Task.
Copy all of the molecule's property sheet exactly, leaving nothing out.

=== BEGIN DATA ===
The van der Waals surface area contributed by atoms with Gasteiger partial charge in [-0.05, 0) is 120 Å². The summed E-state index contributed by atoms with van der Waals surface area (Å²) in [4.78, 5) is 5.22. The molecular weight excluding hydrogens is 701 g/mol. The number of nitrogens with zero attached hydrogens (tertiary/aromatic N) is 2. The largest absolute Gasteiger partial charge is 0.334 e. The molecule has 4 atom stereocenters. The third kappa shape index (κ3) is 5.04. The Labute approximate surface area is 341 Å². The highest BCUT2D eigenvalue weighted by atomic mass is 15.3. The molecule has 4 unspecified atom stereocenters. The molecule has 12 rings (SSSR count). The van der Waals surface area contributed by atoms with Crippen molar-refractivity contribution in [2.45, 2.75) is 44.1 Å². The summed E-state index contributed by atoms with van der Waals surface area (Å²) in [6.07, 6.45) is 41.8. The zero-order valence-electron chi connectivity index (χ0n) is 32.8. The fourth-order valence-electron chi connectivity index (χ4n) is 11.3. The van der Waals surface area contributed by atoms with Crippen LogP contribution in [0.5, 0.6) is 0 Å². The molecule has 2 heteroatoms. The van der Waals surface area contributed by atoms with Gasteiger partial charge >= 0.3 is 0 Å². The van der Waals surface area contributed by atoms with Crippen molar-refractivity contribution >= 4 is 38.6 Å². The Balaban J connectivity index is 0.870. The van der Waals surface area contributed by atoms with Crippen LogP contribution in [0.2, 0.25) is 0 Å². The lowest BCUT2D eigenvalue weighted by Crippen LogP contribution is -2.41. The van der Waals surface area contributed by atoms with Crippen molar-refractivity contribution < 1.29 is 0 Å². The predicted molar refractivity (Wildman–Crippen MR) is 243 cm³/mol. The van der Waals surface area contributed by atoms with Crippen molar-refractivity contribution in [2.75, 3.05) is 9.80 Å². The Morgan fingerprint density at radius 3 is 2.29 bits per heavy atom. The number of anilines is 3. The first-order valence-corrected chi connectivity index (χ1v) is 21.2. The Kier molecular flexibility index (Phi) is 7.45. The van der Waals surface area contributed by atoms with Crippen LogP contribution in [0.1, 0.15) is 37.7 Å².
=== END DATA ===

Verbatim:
The van der Waals surface area contributed by atoms with Gasteiger partial charge in [-0.05, 0) is 120 Å². The summed E-state index contributed by atoms with van der Waals surface area (Å²) in [4.78, 5) is 5.22. The molecular weight excluding hydrogens is 701 g/mol. The number of nitrogens with zero attached hydrogens (tertiary/aromatic N) is 2. The largest absolute Gasteiger partial charge is 0.334 e. The molecule has 4 atom stereocenters. The third kappa shape index (κ3) is 5.04. The Labute approximate surface area is 341 Å². The highest BCUT2D eigenvalue weighted by atomic mass is 15.3. The molecule has 4 unspecified atom stereocenters. The molecule has 12 rings (SSSR count). The van der Waals surface area contributed by atoms with Crippen molar-refractivity contribution in [2.45, 2.75) is 44.1 Å². The summed E-state index contributed by atoms with van der Waals surface area (Å²) in [6.07, 6.45) is 41.8. The zero-order valence-electron chi connectivity index (χ0n) is 32.8. The fourth-order valence-electron chi connectivity index (χ4n) is 11.3. The van der Waals surface area contributed by atoms with Crippen LogP contribution in [0.5, 0.6) is 0 Å². The molecule has 2 heteroatoms. The van der Waals surface area contributed by atoms with Gasteiger partial charge >= 0.3 is 0 Å². The van der Waals surface area contributed by atoms with Crippen molar-refractivity contribution >= 4 is 38.6 Å². The Balaban J connectivity index is 0.870. The van der Waals surface area contributed by atoms with Crippen LogP contribution in [0.2, 0.25) is 0 Å². The lowest BCUT2D eigenvalue weighted by Crippen LogP contribution is -2.41. The van der Waals surface area contributed by atoms with Crippen molar-refractivity contribution < 1.29 is 0 Å². The predicted molar refractivity (Wildman–Crippen MR) is 243 cm³/mol. The van der Waals surface area contributed by atoms with Crippen molar-refractivity contribution in [2.75, 3.05) is 9.80 Å². The Morgan fingerprint density at radius 3 is 2.29 bits per heavy atom. The number of anilines is 3. The first-order valence-corrected chi connectivity index (χ1v) is 21.2. The Kier molecular flexibility index (Phi) is 7.45. The van der Waals surface area contributed by atoms with Crippen LogP contribution in [0.1, 0.15) is 37.7 Å².